Craig Macmillan  14:31 

And right now you are at the greenhouse stage, if I understand correctly.


Yen-Wen Kuo  14:35 



Craig Macmillan  14:36 

Have you introduced mealybug into your experiments into your work yet?


Yen-Wen Kuo  14:40 

Not yet. We are just working on targeting grapevine virus first to see the effects. So where we have to continue monitoring those tested plants to see if the effects can last long, and the efficacy and how good they can be. So now we're at four for five months, so it's still we can see the targeted virus is being suppressed in a very, very low titer. So GVA can cause some symptoms in the grapevine plants when they see the plans are infected. But we have to peel off the bark to see the symptoms, we want to see that after targeting to the GBA virus, we saw that the viral titer is very low, if we can see that, also, the symptoms is not there anymore, is now like wild type, when when the virus was infecting in the plants alone, if we can see the difference, we don't even see the symptoms there will be really great. And this part, hopefully I can collaborate with the collaborators, Maher, he's run the foundation plan services, he can help my group on this, to see that how good the effects can be using this GGVA viral vector. So after that, if we can successfully target two different viruses, then we will start to work to change the target sequence in this viral vector to target mealybugs. So that's after the virus work.


Craig Macmillan  16:12 

Yeah, well, that's very exciting. This is a really fascinating idea, and obviously is still relatively new. And I think it's really great that you and everybody else is working on this sounds like there's tremendous potential, and I hope that you folks continue on are able to continue on, is there one thing really related to this topic, you would tell growers one thing that you would advise them or you would educate them with?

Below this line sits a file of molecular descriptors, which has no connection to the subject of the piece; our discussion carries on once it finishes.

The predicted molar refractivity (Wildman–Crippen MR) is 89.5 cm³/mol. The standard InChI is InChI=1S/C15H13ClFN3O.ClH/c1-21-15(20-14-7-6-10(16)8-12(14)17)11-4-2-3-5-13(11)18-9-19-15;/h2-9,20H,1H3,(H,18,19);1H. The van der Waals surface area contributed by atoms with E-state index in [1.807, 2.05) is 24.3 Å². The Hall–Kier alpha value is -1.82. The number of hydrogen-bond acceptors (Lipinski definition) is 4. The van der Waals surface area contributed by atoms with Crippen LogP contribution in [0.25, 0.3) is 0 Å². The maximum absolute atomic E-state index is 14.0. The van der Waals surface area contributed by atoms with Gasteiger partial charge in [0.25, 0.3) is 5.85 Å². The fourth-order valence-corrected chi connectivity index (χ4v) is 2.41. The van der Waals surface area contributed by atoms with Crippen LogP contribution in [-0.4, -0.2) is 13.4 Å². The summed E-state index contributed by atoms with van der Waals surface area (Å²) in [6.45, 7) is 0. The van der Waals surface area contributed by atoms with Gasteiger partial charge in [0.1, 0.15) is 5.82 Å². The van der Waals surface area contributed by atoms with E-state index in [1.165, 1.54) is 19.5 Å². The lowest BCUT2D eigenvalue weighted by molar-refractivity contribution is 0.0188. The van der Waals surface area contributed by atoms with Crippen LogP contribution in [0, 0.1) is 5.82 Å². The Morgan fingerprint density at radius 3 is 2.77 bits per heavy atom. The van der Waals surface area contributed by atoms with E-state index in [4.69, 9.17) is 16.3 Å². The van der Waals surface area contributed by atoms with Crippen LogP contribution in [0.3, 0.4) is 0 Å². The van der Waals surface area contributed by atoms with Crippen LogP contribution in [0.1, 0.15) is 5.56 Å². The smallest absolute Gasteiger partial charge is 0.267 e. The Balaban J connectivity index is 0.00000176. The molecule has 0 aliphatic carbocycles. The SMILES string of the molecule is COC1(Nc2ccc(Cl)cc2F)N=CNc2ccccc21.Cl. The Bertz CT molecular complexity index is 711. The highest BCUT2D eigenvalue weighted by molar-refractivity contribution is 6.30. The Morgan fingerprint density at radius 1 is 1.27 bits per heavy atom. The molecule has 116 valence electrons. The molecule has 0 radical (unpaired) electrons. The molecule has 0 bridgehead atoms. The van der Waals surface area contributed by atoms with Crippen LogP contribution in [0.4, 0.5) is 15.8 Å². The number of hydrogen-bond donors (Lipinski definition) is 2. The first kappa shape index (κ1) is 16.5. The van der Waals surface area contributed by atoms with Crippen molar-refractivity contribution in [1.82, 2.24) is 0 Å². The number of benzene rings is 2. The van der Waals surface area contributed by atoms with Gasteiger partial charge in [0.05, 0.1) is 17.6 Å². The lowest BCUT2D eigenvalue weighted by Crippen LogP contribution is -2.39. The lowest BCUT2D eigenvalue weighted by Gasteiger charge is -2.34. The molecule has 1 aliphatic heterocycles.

Yen-Wen Kuo  16:34 

I understand that there could be some concerns and maybe doubts, questioning RNAi applications in the field, because before, they already probably heard about the spray of double stranded RNA or other methods, and they saw some effects but not stable enough. So they may have some concerns or doubts, I think many scientists are trying different delivery methods that can be applied efficiently in the field. And we will do different types of tests and trials to make sure we work on any potential issues of this technology before applying them in the field and try not to affect the whole ecology or anything in the field too. And obviously, the current approaches we have are not enough to keep certain grapevine diseases, at low enough incidence. So we have to explore more potential control approaches before those diseases get worse, and adjust the ways to manage those different grapevine diseases with this changing environment. And I think hopefully, we can all work together to achieve this same goal. And I understand this is something new, I hope everyone can keep an open mind and willing to work with us to do different trials and see if we can improve different approaches to control different diseases.


Craig Macmillan  17:58 

Well, I hope so too. grape growers are very creative. And they're always looking for solutions to their problems that very much fit what you're describing. And it sounds to me, this could be another tool in the IPM toolbox that may not be the single solution may not be a silver bullet. But it sounds very exciting that it may play a very important role to improve the efficacy of other techniques we have, which is great. Where can people find out more about you?


Yen-Wen Kuo  18:22 

So because I will, setting up my lab, so hopefully I can have a lab website soon. I don't have accounts at Twitter or Instagram.


Craig Macmillan  18:34 

Neither do I.


Yen-Wen Kuo  18:36 

I don't use social media a lot. So my email that people can reach me through the email. And hopefully, when this is up or in your podcast, I will have my lab website set up so people can find us our work, my lab website.


Craig Macmillan  18:53 

And we will have links and everything else that we can find posted on the episode page at the Vineyard Team podcast website. I want to thank you for being on the program. This was really, really interesting and is a kind of a view into the future of what's possible. Yeah. Our guest today was Dr. Yen-Wen Kuo. She is with the Department of Plant Pathology at the University of California Davis. And I want to thank you for being on the podcast.


Yen-Wen Kuo  19:20 

Thank you for having me on the show. I really appreciate this opportunity to talk about research to explain some details about our work to the course and hopefully, I answer some questions that growers might have. I look forward to in the future maybe collaborating with different people to make this thing to work.